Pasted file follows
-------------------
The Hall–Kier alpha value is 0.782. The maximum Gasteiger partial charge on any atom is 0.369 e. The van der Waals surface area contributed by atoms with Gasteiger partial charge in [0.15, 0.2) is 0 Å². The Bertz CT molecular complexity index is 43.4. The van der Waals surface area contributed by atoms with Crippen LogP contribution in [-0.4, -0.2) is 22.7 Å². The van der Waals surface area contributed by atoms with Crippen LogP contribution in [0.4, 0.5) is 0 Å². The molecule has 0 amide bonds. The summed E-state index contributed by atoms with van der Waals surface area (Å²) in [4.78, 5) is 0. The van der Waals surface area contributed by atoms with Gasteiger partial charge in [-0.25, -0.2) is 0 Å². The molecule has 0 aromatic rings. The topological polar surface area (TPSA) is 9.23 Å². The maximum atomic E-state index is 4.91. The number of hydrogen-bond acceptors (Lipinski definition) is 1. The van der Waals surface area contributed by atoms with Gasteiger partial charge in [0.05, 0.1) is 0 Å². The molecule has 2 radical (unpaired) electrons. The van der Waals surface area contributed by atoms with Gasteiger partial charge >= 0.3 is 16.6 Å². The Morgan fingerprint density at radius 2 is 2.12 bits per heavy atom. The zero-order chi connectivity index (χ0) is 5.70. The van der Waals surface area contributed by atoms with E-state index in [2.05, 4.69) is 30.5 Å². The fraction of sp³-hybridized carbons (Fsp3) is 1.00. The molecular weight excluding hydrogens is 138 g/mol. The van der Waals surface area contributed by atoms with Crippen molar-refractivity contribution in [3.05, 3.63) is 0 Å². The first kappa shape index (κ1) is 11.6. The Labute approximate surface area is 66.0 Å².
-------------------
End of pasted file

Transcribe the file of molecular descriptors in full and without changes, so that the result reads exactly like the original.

The Hall–Kier alpha value is 0.782. The maximum Gasteiger partial charge on any atom is 0.369 e. The van der Waals surface area contributed by atoms with Gasteiger partial charge in [0.15, 0.2) is 0 Å². The Bertz CT molecular complexity index is 43.4. The van der Waals surface area contributed by atoms with Crippen LogP contribution in [-0.4, -0.2) is 22.7 Å². The van der Waals surface area contributed by atoms with Crippen LogP contribution in [0.4, 0.5) is 0 Å². The molecule has 0 amide bonds. The summed E-state index contributed by atoms with van der Waals surface area (Å²) in [4.78, 5) is 0. The van der Waals surface area contributed by atoms with Gasteiger partial charge in [-0.25, -0.2) is 0 Å². The molecule has 0 aromatic rings. The topological polar surface area (TPSA) is 9.23 Å². The maximum atomic E-state index is 4.91. The number of hydrogen-bond acceptors (Lipinski definition) is 1. The van der Waals surface area contributed by atoms with Gasteiger partial charge in [0.05, 0.1) is 0 Å². The molecule has 2 radical (unpaired) electrons. The van der Waals surface area contributed by atoms with Gasteiger partial charge >= 0.3 is 16.6 Å². The Morgan fingerprint density at radius 2 is 2.12 bits per heavy atom. The zero-order chi connectivity index (χ0) is 5.70. The van der Waals surface area contributed by atoms with E-state index in [2.05, 4.69) is 30.5 Å². The fraction of sp³-hybridized carbons (Fsp3) is 1.00. The molecular weight excluding hydrogens is 138 g/mol. The van der Waals surface area contributed by atoms with Crippen molar-refractivity contribution in [3.05, 3.63) is 0 Å². The first kappa shape index (κ1) is 11.6. The Labute approximate surface area is 66.0 Å².